Yes, they got it right (pretty much) on last week's episode of "The Office" when the team at Dunder Mifflin found themselves in a debate on the difference between "whoever" and "whomever."
Pam and Toby were among the workers who knew that "whoever" is a subject and "whomever" is an object. (Kevin claimed to know, too, but that's kind of hard to believe from a thirtysomething guy in a Police cover band and who once told Ryan he's "so money.")
Of course, that doesn't help you enough in situations such as my oft-quoted real example from NPR: "The United States will work with whomever wins the election."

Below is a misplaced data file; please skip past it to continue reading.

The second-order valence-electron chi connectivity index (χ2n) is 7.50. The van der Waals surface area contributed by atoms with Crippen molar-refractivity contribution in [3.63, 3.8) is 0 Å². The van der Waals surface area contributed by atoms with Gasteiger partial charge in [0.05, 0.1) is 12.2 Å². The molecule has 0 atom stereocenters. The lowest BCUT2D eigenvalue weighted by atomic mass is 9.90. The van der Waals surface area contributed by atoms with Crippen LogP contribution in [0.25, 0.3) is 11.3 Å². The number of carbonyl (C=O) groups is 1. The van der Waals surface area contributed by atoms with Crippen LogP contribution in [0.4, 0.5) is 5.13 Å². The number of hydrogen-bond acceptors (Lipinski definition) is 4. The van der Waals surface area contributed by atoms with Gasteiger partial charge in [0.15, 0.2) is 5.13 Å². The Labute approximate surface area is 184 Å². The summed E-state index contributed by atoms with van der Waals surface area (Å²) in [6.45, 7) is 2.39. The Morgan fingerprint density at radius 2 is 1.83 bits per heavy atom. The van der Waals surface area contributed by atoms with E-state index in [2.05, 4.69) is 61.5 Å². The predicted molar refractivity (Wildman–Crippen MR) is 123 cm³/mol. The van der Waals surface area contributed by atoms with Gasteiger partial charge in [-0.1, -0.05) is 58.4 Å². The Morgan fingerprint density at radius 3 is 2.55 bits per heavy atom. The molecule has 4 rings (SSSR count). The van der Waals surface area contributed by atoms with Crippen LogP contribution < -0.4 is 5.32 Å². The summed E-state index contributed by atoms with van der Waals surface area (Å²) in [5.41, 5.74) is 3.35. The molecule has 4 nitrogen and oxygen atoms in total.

Yes, "whomever" is an object in this sentence -- an object of the preposition "with." But it's also a subject -- the subject of its own clause "whoever wins." And the rule is, whenever you need a pronoun that's both a subject and an object, the subject form wins.
So it's "We'll work with whoever wins the election." NPR got it wrong. Just like Michael Scott.